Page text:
Other than vision changes, what are some common signs and symptoms of developing eye disease?
While blurry vision is the most common symptom that brings people to their ophthalmologists, they may experience other symptoms. The sudden onset of new floaters, especially when associated with arc-like flashes of light, or a curtain or shadow in your vision, can be associated with retinal issues and should prompt an urgent ophthalmology appointment.
So-called metamorphopsia, or seeing straight lines as wavy, is also associated with retinal problems and should be evaluated promptly. Sudden onset of binocular double vision, when each eye individually sees one image, but both eyes together see two, can be a sign of neurological issues. Sudden worsening of discomfort/pain in bright light, particularly when associated with new redness, can be a sign of ocular inflammation, infection, dryness, or ocular allergy.
Of course, see your ophthalmologist if you have any concerning lesions on your eyelids or the eyes themselves. Importantly, there are many eye conditions which have no symptoms, or no symptoms until the late stages of the disease, so a routine, comprehensive exam by an ophthalmologist is recommended yearly or every two years.
For someone whose career depends on their eyesight, how safe is LASIK (Laser-Assisted In Situ Keratomileusis) eye surgery?
This is a complicated question and one you should have with an experienced LASIK surgeon if you are seriously considering undergoing laser vision correction. For the correct patient, especially those with high myopia or hyperopia who cannot see the bedside clock without their glasses in the morning, LASIK can be a life-changing procedure that leads to years of clear vision.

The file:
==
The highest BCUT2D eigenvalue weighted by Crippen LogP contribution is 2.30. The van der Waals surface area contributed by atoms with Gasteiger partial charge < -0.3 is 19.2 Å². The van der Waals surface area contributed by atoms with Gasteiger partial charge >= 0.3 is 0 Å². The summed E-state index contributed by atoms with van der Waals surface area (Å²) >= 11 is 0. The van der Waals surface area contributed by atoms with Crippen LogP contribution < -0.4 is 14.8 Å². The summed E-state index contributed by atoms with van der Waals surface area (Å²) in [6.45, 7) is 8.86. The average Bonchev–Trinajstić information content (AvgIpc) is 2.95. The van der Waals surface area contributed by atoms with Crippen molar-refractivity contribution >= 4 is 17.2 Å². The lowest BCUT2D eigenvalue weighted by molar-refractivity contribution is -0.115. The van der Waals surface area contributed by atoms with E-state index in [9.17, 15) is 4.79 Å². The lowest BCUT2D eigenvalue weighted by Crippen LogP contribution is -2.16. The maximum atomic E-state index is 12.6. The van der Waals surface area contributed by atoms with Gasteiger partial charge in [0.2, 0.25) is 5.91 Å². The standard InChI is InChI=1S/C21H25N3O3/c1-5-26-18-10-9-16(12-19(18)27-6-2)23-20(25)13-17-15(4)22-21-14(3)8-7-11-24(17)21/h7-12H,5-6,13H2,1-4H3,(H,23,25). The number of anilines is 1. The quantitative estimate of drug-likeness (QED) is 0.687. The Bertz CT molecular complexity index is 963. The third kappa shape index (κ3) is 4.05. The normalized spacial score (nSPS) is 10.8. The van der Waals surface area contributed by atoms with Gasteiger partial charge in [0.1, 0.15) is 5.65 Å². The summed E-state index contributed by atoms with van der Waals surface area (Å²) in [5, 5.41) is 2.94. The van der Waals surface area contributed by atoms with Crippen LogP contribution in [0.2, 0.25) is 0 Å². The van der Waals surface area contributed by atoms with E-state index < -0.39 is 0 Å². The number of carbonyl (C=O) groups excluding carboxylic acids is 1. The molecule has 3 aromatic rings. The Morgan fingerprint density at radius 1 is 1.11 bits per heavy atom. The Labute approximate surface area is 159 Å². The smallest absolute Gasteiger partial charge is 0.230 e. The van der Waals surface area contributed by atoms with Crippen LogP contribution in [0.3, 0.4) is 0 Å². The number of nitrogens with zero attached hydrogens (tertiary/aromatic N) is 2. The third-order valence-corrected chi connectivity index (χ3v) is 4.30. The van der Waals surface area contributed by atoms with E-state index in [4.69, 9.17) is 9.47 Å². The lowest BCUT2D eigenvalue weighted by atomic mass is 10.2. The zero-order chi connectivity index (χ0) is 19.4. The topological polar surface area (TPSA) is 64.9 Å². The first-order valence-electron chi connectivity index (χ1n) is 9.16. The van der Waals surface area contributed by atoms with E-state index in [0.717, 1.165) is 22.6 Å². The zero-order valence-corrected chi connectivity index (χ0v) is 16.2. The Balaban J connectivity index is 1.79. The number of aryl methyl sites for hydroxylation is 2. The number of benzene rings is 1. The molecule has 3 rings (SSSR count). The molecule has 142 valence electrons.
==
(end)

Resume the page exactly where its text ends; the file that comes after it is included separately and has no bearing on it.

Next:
Of course, countless variables are considered when deciding whether or not someone is a right candidate for laser vision correction, both qualitative and quantitative, and LASIK on the incorrect patient can lead to very severe complications. While the vast majority of patients who elect to have laser vision correction are happy, no one wants to be a part of the very unhappy minority. Only an experienced LASIK surgeon can best decide who is a good candidate, so I recommend researching local providers thoroughly and scheduling an appointment if you believe LASIK may be a good option for you.
Special thanks to Dr. Lomazow for her detailed responses and sharing her expertise in keeping our eyes healthy. This gives me a list of simple actions I can take to help maintain my eye health. Now excuse me while I dim the lights in my office, check my computer monitor distance, and look away from the monitor for 20 seconds.
Adam L. Booth, MD, FCAP is an Assistant Professor of Pathology at Northwestern University Feinberg School of Medicine and Northwestern Medicine specializing in gastrointestinal, hepatic, and pancreatobiliary pathology. You can follow @ALBoothMD on Twitter, Instagram, and Facebook.